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Philippine poll body forbids baby-kissing, shaking hands in coming campaign trail


As the Philippines is battling a sustained increase in COVID-19 infections, the Philippines Commission on Elections (Comelec) is crafting new election guidelines for next years presidential elections which has effectively jettisoned ingrained features of political campaigning, particularly kissing babies and pressing the flesh.

Philippine politicians will have to innovate their ways for public displays of affection in the coming election campaign trail due to COVID-19 pandemic.

The Philippines' Commission on Elections (Comelec) is crafting new election guidelines for next year's presidential elections which has effectively jettisoned ingrained features of political campaigning, particularly kissing babies and pressing the flesh.

Given existing evidence about the importance of hand hygiene and social distancing in curbing the spread of the highly contagious coronavirus, the Comelec advised against greetings such as hugging, kissing, and shaking hands when politicians go on the hustings.

"Public displays of affection used to be part of the whole idea of campaigning (such as) politicians go out to shake hands and kiss babies. You're not going to be able to do it anymore," Comelec spokesperson James Jimenez said during a webinar hosted by the House of Representatives earlier this week.

"That will certainly be risky behavior, and yes, that will have to be strictly regulated," Jimenez said.

Before the pandemic, political candidates hit the campaign trails across the archipelago to woe people's votes during political rallies. Politicians may entertain voters by singing and dancing on stage in a rally.

"Now, all possible venues in any particular location will have to have stated capacities on record. This will allow us to regulate attendance levels at events held in those areas," Jimenez said, adding that there will be "a restriction on the granting of permits."

The poll body is not planning to impose a ban on face-to-face campaigns, Jimenez said, explaining it will be unfair to candidates who cannot afford expensive print and broadcast media advertisements.

Giving an example of the new campaign rules amid the pandemic, Jimenez said the practice of distributing food packs to people attending political rallies will be discouraged.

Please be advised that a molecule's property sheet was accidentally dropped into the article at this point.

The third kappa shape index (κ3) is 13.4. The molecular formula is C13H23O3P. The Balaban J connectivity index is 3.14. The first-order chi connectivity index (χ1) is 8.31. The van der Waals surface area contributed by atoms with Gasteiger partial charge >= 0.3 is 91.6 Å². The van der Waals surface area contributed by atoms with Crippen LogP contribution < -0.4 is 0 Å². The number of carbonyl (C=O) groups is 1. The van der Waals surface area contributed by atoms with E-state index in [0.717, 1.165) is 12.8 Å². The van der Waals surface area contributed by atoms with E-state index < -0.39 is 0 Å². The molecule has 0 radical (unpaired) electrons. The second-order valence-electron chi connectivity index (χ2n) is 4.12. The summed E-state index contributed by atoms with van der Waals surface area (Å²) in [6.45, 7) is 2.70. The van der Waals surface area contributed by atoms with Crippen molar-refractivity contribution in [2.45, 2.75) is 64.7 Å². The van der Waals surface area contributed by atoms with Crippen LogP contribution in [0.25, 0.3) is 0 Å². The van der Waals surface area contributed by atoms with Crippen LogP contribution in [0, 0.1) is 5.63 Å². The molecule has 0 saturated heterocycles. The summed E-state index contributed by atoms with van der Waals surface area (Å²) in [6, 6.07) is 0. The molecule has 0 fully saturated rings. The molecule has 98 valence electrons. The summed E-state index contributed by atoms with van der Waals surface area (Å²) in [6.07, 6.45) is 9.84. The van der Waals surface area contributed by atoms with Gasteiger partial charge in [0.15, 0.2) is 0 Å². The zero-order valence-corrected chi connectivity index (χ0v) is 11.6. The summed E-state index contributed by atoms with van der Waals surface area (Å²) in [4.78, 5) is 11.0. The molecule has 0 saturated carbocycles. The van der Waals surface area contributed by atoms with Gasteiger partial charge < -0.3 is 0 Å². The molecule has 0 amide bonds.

The Philippines, which still battles a sustained increase in COVID-19 infections, still bans mass gatherings. The country is bracing itself for the threat posed by the emergence of virus variants, including the highly contagious Delta variants.

People wearing protective masks are seen inside a mall in Manila, the Philippines

Residents wearing protective masks are seen as they line up for free goods from a community pantry in Manila, the Philippines

The Southeast Asian country has reported a total of 1,507,755 confirmed cases as of Sunday, including 26,714 deaths.

The government is ramping up efforts to accelerate vaccination amid the limited vaccine supply. Nearly 4 million people have been fully vaccinated so far while the government aims to vaccinate up to 70 million Filipino this year.

The election on May 9 next year will decide the country's 17th president, the vice president, 12 senators, and local officials, including the congressional members. The campaign period will officially start on Feb. 8 for national posts and March 25 for local posts.

Jimenez said the poll body is also crafting "comprehensive guidelines on coverage, particularly with regard to safe coverage practices."

As in previous electoral contests, the presidential hopefuls mount large-scale media campaigns on TV and social media months before the official campaign period begins.

Another common practice is putting their names on giant billboards announcing the completion of infrastructure projects such as roads, highways and bridges.

Carlito Galvez, chief implementer of the government's measures to combat COVID-19, has urged politicians to stop displaying tarpaulins or posters bearing their names at vaccination sites.

Residents are inoculated with COVID-19 vaccine from inside a hospital in Manila, the Philippines

Published : July 19, 2021

By : Xinhua